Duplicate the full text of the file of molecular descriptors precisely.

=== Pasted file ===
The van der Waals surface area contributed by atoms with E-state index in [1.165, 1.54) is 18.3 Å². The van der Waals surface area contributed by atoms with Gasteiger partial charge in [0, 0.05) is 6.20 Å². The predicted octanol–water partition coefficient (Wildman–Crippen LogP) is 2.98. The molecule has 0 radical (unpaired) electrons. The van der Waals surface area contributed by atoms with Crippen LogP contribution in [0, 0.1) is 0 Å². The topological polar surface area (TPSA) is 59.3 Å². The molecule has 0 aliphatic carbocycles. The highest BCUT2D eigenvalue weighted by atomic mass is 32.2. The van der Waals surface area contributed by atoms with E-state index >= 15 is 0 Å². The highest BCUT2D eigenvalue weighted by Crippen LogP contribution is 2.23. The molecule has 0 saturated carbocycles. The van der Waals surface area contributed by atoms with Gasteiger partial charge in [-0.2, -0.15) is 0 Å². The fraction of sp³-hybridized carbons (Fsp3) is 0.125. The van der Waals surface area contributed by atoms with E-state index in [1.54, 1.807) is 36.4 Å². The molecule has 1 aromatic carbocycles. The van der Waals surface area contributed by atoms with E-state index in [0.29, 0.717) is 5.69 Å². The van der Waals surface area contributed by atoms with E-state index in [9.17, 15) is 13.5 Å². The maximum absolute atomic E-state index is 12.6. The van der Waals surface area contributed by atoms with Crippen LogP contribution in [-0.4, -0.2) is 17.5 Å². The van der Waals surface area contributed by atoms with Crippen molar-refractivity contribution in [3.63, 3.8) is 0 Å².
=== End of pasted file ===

The van der Waals surface area contributed by atoms with E-state index in [1.165, 1.54) is 18.3 Å². The van der Waals surface area contributed by atoms with Gasteiger partial charge in [0, 0.05) is 6.20 Å². The predicted octanol–water partition coefficient (Wildman–Crippen LogP) is 2.98. The molecule has 0 radical (unpaired) electrons. The van der Waals surface area contributed by atoms with Crippen LogP contribution in [0, 0.1) is 0 Å². The topological polar surface area (TPSA) is 59.3 Å². The molecule has 0 aliphatic carbocycles. The highest BCUT2D eigenvalue weighted by atomic mass is 32.2. The van der Waals surface area contributed by atoms with E-state index >= 15 is 0 Å². The highest BCUT2D eigenvalue weighted by Crippen LogP contribution is 2.23. The molecule has 0 saturated carbocycles. The van der Waals surface area contributed by atoms with Gasteiger partial charge in [-0.2, -0.15) is 0 Å². The fraction of sp³-hybridized carbons (Fsp3) is 0.125. The van der Waals surface area contributed by atoms with E-state index in [1.54, 1.807) is 36.4 Å². The molecule has 1 aromatic carbocycles. The van der Waals surface area contributed by atoms with E-state index in [0.29, 0.717) is 5.69 Å². The van der Waals surface area contributed by atoms with E-state index in [9.17, 15) is 13.5 Å². The maximum absolute atomic E-state index is 12.6. The van der Waals surface area contributed by atoms with Crippen LogP contribution in [-0.4, -0.2) is 17.5 Å². The van der Waals surface area contributed by atoms with Crippen molar-refractivity contribution in [3.63, 3.8) is 0 Å².